Leider's plan is situated on Springfield Terrace, an area that, due to its unique soils, has a zero recharge capacity.

Says Leider, "I have five wells on the property--that's a lot of subterranean water I don't use. But that's not the water that I am going to supply to the homesites, I am using city water [from the Pajaro-Sunny Mesa Community Service District]."

The plans, however, state that "the golf course will continue to be watered through the use of existing on-site wells." The "city water" will be supplied from the same overdrawn hydrogeologic area, according to Carolyn Anderson, co-chair of North Monterey County General Plan Update Citizens Oversight Coalition.

When asked whether or not seawater intrusion will be a problem, Leider says, "No, absolutely not. I have 177 water hookups and 180 sewer hookups, which I purchased many years ago, and I am making them available to my neighbors."

These proposed hookups, though, exist mostly outside of existing service areas, requiring amendments to the Water District Boundaries and approval by governing agencies.

The project--currently a mix of conservation easement, agricultural and rural residential zones, with one high-density parcel located in the middle where 84 condominium units have been proposed--would require several variances and zoning changes, including building new roadways along the edge of the slough. The plan would change the area into high- and low-density residential zoning.

Leider plans to build new private roadways as well as extend Bay Farms Road and improve Hudson Landing Road so that residents will be able to access the homes he wants to construct there. Sedimentation from roadwork and from excavating lots will likely drain directly into the slough waters.

Interestingly, though, the Notice of Preparation to the Planning Department asks for a 25-percent slope exception for development on Hudson Landing Road; later, the same notice claims that no development is planned on slopes exceeding 25 percent.

Some of the hillsides around Hudson Landing have been creeping since the El Niños of three years ago. At the base of a site where some of the single-family homes are planned, and where stakes marking lots have already been planted, a large Spanish-style house has an enormous blue tarp behind it to keep the unstable soil from lifting the house off its foundation in the event of a big rainfall. Several earth slumps located in the middle of some proposed lots are visible from Elkhorn Road.

Leider's plan also claims to protect the viewshed, but Mari Kloeppel, of Friends, Artists and Neighbors of Elkhorn Slough, disagrees with that contention. Kloeppel and several other concerned citizens took a boat trip with Elkhorn Slough Safaris and mapped out the plans along the ridge line. According to Kloeppel, "The project will be visible from much of the main channel and many trailside vistas of the slough, not to mention from many spots along Elkhorn Road, a county-recognized scenic roadway."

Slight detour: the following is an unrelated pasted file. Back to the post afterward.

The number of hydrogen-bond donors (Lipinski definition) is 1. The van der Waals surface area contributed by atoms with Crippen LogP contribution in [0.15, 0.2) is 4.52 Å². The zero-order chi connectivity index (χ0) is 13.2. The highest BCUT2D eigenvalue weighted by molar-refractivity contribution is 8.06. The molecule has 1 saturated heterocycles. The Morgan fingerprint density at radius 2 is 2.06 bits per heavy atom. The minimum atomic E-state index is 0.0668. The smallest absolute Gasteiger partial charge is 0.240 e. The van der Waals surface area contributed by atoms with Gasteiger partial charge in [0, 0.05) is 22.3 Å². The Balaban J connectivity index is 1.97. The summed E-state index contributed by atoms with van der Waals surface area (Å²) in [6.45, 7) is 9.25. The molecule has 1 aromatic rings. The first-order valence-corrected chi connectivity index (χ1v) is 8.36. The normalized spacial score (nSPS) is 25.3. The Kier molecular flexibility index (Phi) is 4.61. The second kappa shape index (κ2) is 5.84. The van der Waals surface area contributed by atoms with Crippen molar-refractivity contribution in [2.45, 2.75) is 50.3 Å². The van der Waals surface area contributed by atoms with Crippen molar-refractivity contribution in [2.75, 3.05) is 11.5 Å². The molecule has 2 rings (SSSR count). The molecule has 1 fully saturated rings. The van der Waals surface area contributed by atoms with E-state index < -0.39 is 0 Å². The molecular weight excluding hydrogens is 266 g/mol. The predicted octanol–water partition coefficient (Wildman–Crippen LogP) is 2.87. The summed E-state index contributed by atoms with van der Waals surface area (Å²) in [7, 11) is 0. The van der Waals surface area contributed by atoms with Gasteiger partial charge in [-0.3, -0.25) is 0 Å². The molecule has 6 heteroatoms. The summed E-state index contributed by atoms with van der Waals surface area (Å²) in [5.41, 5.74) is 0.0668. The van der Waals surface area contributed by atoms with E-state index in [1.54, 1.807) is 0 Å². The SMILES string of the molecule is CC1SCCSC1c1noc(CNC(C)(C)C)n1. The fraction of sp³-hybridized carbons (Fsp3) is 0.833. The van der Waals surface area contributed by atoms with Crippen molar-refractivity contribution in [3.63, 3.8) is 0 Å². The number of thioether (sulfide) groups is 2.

The roadways in the area are also deemed by the county to be at the most unsafe and worst levels. For a part of the county that is under a moratorium for most water using developments, including agriculture, for reasons such as overdraft, nitrate contamination and seawater intrusion, it is, as Leider says, "an ambitious project."

Creep and Crawl

OTHER EVEN MORE AMBITIOUS projects, such as Cisco's Coyote Valley Project, could adversely affect the slough, and Harkins Slough could be compromised by a newly approved high school, which Watsonville sorely needs. Indeed, with escalating real estate prices and a population influx into the Central Coast, it seems inevitable that projects similar to Leider's will continue to be proposed.

According to Mark Silberstein of the Elkhorn Slough Foundation, 5,500 parcels exist within the slough, 75 percent of which could be developed. "There is a huge development pressure on the Elkhorn Watershed because it is the closest link to the Silicon Valley without the high prices," he says.

Furthermore, if Leider's project is approved, Kloeppel adds, "it will set a precedent for development in and around Elkhorn Slough."

An Environmental Impact Report, which must pass CEQA guidelines, is still pending for the Pajaro Valley Golf Course project, and following its release, the planning commission will hold hearings on the project and give the public a chance to address their concerns. Says Novo, "We are taking all projects that were submitted by the moratorium date, and they are being analyzed case by case. There is no guarantee that they will be approved."

Proponents of development in the Elkhorn Slough watershed cite its nonpristine history whenever environmental issues arise. With the Duke Energy Power Plant at its entrance--not to mention the harbor (which widened the mouth of the slough in the 1940s and forever altered the slough's tidal volume) or the magnesium extraction plant, the shooting range and the dairies, the fiber-optic cables and a train track that causes a punctual shower of sanderlings, terns and gulls daily--Elkhorn Slough is a far cry from a pristine ecosystem.

Yet in spite of it all, Elkhorn Slough sees an annual increase in animal and plant life. It can be argued that the slough can handle more development, since the ecosystem appears healthy. But is Elkhorn Slough thriving in spite of those pressures, or is it because there are so few places like it left that the birds, bugs and mammals have no other choice?

If it is a case of Elkhorn Slough being one of the last remaining sites of its kind, then at what point will more development compromise it as well?

As Patricia Madducheck of the Sierra Club says, "Some resources are scarcer than others. Coastal wetlands are among the rarest."

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From the January 24-31, 2001 issue of Metro Santa Cruz.